A “yobbish” former estate agent left Professor Chris Whitty “humiliated” after he put him in a headlock when England’s chief medical officer declined to take a photo with him.
Lewis Hughes, 24, of Romford, Essex, put his future at risk with “10 seconds of madness” when he accosted Prof Whitty in St James’s Park in central London last month, Westminster Magistrates’ Court heard.
Footage of the incident, lasting around 20 seconds, was widely shared on social media.
Hughes, who was sacked following the incident on June 27, admitted a charge of assault by beating at the court on Friday and was handed a suspended sentence.
Senior district judge Paul Goldspring told the defendant: “He (Prof Whitty) goes about his very difficult job without the expectation of yobs like you accosting him, assaulting him.
“And to compound it all, he was further humiliated by that video being posted.”
Hughes, who wore a suit to the hearing, was given an eight-week prison sentence, suspended for two years and was ordered to pay a total of £307 in fines and compensation.
The judge said Hughes’ actions “undermined” the efforts of key workers throughout the coronavirus pandemic.
Mr Goldspring went on to say: “The act itself is not the most serious but there are very few cases that are more serious in my view.”
He described Prof Whitty as someone who has led with “great dignity and professionalism” throughout the pandemic.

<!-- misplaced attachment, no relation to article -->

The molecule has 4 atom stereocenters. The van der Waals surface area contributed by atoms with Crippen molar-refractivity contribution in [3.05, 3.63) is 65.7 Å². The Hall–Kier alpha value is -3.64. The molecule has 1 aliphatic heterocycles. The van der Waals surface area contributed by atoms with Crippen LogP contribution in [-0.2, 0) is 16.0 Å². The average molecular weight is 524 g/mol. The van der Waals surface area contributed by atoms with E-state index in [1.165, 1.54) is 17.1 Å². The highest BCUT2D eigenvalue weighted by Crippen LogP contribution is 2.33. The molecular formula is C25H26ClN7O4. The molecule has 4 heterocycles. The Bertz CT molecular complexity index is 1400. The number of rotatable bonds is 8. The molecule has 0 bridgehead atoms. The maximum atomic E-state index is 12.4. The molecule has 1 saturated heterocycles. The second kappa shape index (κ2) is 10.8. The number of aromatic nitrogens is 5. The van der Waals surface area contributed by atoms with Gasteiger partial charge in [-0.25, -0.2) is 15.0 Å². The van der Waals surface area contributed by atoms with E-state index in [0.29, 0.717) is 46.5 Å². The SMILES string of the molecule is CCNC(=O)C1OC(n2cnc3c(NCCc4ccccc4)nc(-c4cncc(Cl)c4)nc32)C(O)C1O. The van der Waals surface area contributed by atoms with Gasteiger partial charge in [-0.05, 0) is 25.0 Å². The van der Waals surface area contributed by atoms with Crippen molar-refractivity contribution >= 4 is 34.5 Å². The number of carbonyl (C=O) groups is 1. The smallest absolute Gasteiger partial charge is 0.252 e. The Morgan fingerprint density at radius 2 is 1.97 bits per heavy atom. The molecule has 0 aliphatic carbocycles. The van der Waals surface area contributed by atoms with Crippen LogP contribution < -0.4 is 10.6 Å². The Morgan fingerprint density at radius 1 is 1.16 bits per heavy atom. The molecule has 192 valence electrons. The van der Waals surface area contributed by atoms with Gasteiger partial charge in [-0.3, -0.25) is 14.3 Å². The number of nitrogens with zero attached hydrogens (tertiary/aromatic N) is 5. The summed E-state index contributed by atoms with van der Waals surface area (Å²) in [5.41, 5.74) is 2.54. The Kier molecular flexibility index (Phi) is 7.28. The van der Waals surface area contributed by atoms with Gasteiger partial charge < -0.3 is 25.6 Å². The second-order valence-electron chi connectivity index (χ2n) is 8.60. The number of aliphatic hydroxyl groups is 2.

Mr Goldspring said he believed Prof Whitty would donate the £100 compensation awarded to him to charity, saying it would be the “mark of the man”.
He told Hughes: “Let it be a lesson to you, yobbish behaviour and drinking alcohol has consequences.”
Luke Staton, prosecuting, told the court Prof Whitty had not intended to report the footage until it had been released online.
He said Prof Whitty had been walking in the park when he was asked for a photograph by three individuals to which he declined.
The court heard Hughes then placed Prof Whitty in a “loose headlock” before he broke free and went to a nearby police officer.
Ten seconds of madness has cost this young, ambitious man his futureLaurie-Anne Power
Prof Whitty had recognised that the defendants were not “aggressive” but he doubted their intentions in asking for a photograph, the court heard.
Laurie-Anne Power, defending, said Hughes had been in London for a dance festival prior to the incident.
She said: “Ten seconds of madness has cost this young, ambitious man his future.”
Ms Power said Hughes is “remorseful for his actions” and has paid a “heavy price” through losing his job as an estate agent.
She added he is a man of “exemplary good character” who has brought “humiliation” on himself and his family.
The court heard he approached Prof Whitty merely to get a photograph with him, and not because of his views on the pandemic.
However, Ms Power said Hughes recognised that Prof Whitty had “not given his consent to touch him”.
A second man, Jonathan Chew, 24, from Chelmsford, Essex, pleaded not guilty to the same charge of assault by beating.
Chew, who wore a navy hoodie for the appearance, also denied wilfully obstructing police constable Steven Ozden on the same day.
He was granted bail and asked to appear at the same court on November 23 for a trial.
The court heard Prof Whitty is expected to give evidence at the trial.
The Metropolitan Police force launched an investigation after last month’s incident, and officers carried out a welfare check on the chief medical officer, who did not suffer any injuries.